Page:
It turns out there's a picky eater gene. How many of you had it as a kid? If you have a child, have you passed it on? (No word on whether the gene is dominant or recessive.)

A new study says that 78 percent of picky eating is caused by genetics and the other 22 percent is caused by environment. This is a shock to me because I always thought my own picky eating was due to the fact that my late mother was an unspeakably bad cook. Mom, wherever you are, I apologize for complaining about the food that was put in front of me. I know now it wasn't your fault. Actually, maybe it was your fault, if your side of the family supplied the picky eater gene to the four Levine boys.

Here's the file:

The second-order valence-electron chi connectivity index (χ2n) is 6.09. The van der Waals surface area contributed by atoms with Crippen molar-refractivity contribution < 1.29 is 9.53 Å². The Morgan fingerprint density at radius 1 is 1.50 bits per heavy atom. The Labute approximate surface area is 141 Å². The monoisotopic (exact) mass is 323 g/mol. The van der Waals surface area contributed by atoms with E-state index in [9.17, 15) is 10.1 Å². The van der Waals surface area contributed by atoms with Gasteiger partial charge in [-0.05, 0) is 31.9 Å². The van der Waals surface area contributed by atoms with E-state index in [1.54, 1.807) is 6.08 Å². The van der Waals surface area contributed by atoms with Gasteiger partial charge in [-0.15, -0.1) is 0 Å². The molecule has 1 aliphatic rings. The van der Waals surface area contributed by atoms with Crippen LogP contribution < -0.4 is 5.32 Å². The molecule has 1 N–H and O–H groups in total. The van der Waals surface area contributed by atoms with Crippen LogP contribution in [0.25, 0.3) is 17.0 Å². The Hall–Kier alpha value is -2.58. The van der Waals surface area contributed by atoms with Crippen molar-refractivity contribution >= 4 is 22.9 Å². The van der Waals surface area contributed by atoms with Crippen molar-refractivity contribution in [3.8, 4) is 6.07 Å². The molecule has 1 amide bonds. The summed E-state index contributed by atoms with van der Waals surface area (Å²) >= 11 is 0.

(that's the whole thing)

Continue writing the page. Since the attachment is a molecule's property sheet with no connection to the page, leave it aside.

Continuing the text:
My son, Will, was not a particularly picky eater. To this day, the only thing he will not eat is mushrooms, although I managed, Jessica Seinfeld–style (she's written a book, Deceptively Delicious, with recipes to trick picky eaters into eating fruits and vegetables), to sneak some chicken-mushroom sausage by him this weekend.

Related: Picky Eaters in Serious Eats Talk


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